When Cineplex took over and The Grand Pooh-bah came down from Toronto to tour the theatres that he thought he bought, they went here and he proclaimed that in the lobby he would install a cafe with carrot cake and coffee in fine china cups (similar to what eventually ended up in the Carnegie Hall Cinema). The RKO person who was conducting the tour said ‘You can’t use fine china cups here – in this theatre they steal the toilet seats off the toilets’. – the RKO person was advised not to tell The Grand Pooh-bah what he could or could not do…
I heard he retired to Florida somewhere….
So Schwartz and Landis kept the rights to the projected new theatre and didn’t sell them to Cineplex with the rest of the company?
When it was announced that the Cinerama was going to be demolished and an office building put in its place, it was also stated there would be a new multiplex theatre in the basement, similar to what happened with the Loews State. However, once the old theatre was down, the developer stated that plans changed and there would be no new theatre in the building at all. I doubt there was ever a plan for a new theatre, and it was a BS story on the part of the developer just to get the theatre down without a lot of noise from the public. The old theatres closing came at the same time as RKOs takeover by the Canadians (who were scrambling to get office space set up at 126 E. 56th St 20th flr. The RKO offices had been upstairs of the Cinerama Theatre). When the announcement came that there would be no new theatre, there was no fuss made about it by the Canadians in the trades.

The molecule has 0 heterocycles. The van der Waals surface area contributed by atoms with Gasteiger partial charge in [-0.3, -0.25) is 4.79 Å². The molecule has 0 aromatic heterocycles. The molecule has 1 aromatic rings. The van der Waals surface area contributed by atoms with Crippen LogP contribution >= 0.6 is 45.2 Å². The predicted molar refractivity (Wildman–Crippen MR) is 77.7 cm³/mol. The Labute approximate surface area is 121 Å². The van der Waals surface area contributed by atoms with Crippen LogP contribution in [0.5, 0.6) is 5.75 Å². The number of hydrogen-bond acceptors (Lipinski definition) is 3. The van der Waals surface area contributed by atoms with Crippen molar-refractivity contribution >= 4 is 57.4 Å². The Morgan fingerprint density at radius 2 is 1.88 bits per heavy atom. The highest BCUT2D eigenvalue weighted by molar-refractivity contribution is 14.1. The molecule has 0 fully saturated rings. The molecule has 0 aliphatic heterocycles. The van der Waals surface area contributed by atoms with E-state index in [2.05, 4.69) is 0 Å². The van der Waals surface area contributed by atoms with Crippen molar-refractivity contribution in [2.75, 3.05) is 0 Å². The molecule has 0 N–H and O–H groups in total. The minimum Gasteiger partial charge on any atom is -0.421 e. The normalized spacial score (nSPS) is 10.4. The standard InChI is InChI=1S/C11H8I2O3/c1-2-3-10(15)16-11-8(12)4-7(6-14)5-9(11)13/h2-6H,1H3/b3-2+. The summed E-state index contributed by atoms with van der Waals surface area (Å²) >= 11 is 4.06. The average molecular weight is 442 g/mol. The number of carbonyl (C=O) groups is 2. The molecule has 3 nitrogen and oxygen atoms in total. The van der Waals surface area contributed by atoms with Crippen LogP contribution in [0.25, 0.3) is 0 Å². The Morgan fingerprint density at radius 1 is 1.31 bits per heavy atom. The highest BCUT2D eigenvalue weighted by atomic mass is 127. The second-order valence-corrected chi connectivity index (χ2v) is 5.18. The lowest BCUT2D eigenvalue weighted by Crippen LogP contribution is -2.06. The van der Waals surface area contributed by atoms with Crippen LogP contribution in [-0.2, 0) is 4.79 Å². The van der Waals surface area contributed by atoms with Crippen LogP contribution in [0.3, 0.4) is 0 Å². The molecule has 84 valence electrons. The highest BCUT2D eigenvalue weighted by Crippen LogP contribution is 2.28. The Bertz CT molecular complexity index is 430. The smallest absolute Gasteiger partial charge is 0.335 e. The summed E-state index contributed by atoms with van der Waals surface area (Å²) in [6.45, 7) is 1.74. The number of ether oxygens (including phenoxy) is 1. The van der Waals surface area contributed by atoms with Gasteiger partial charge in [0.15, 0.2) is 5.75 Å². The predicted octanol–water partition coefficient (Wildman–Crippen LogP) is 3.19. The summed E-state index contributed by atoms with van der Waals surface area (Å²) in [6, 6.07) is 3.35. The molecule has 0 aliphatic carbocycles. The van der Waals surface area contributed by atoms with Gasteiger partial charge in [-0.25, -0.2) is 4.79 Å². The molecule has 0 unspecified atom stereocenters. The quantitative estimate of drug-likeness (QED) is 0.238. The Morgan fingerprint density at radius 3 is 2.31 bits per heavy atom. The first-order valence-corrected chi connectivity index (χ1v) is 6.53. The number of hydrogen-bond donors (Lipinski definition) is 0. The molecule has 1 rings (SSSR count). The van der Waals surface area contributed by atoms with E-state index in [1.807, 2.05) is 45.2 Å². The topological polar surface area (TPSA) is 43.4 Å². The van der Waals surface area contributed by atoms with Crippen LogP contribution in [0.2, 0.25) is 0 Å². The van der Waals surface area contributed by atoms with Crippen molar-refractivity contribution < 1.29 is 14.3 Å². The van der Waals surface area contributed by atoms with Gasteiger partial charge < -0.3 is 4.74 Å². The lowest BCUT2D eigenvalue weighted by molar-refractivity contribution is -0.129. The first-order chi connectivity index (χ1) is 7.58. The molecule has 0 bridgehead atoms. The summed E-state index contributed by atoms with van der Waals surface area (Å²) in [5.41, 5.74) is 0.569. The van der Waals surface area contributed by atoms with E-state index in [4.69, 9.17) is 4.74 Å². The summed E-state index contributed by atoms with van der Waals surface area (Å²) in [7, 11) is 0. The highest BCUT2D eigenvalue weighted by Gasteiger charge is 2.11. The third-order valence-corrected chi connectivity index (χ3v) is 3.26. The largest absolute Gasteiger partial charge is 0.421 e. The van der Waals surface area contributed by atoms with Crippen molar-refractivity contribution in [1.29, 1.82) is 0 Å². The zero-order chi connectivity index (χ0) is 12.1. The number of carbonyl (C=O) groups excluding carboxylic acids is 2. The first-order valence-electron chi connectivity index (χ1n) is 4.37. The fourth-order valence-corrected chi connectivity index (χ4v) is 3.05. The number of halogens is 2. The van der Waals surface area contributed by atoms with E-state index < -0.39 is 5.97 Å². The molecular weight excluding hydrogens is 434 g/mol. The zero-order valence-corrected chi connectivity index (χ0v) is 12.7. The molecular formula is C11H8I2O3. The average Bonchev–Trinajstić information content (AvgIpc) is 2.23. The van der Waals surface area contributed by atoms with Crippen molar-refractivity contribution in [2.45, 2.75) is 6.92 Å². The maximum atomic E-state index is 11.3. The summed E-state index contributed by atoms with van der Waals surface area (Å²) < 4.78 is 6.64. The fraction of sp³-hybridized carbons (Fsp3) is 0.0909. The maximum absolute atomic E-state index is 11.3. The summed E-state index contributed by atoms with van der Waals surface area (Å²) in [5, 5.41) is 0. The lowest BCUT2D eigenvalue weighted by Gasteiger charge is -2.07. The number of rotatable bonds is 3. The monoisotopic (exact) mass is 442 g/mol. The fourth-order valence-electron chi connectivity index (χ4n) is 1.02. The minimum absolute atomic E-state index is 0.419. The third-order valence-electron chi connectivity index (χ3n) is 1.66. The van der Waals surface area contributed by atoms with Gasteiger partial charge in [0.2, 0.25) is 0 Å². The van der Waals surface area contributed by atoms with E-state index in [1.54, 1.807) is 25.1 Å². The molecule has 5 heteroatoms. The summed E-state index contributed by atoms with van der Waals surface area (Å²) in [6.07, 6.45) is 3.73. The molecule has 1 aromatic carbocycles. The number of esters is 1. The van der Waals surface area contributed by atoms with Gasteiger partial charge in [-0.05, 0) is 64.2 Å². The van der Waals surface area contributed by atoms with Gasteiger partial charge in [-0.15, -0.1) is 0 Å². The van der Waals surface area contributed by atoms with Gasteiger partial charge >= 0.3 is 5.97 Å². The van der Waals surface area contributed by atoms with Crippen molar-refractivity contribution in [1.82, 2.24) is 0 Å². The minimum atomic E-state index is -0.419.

Next door at the Cinema I in the late 60s Martin Sheen was employed as an usher. He was fired when he set up the ticket-holders line across the street in front of Bloomingdales – and held up traffic on Third Ave. for 10 minutes when they brought the line across and into the theatre…..
The Empire was run by General Cinema through at least the early 70s that I’m aware of – it was part of the Buffalo Division.
This should be listed under General Cinema.
This and the West Side Drive-In (and Carousel Lanes, Peter Pan Snack Shop and Amy Joy Donut Shops) were all General Cinema operations in town before they ever built their first indoor theatre here, the Southgate Cinema.
The first occupant of the retail building on the East Side’s site was Giant Tiger – when they went out of business Uncle Bill’s moved in.
There were only a few films made in the Cinerama process, not enough to justify the expense of a new installation.
This needs to be listed under General Cinema.
Cool, that’s an urban legend shot put to rest – I’d heard that one for years…..
Wasn’t the Pussycat chain owned by Rosemary Clooney’s husband? (I forgot his name)
This needs to be listed under General Cinema, who operated it for its entire run…….
We started having the ushers cleaning the auditoriums in cleveland around 1978, when they put out that ridiculous ‘Timmy the Trashcan’ trailer.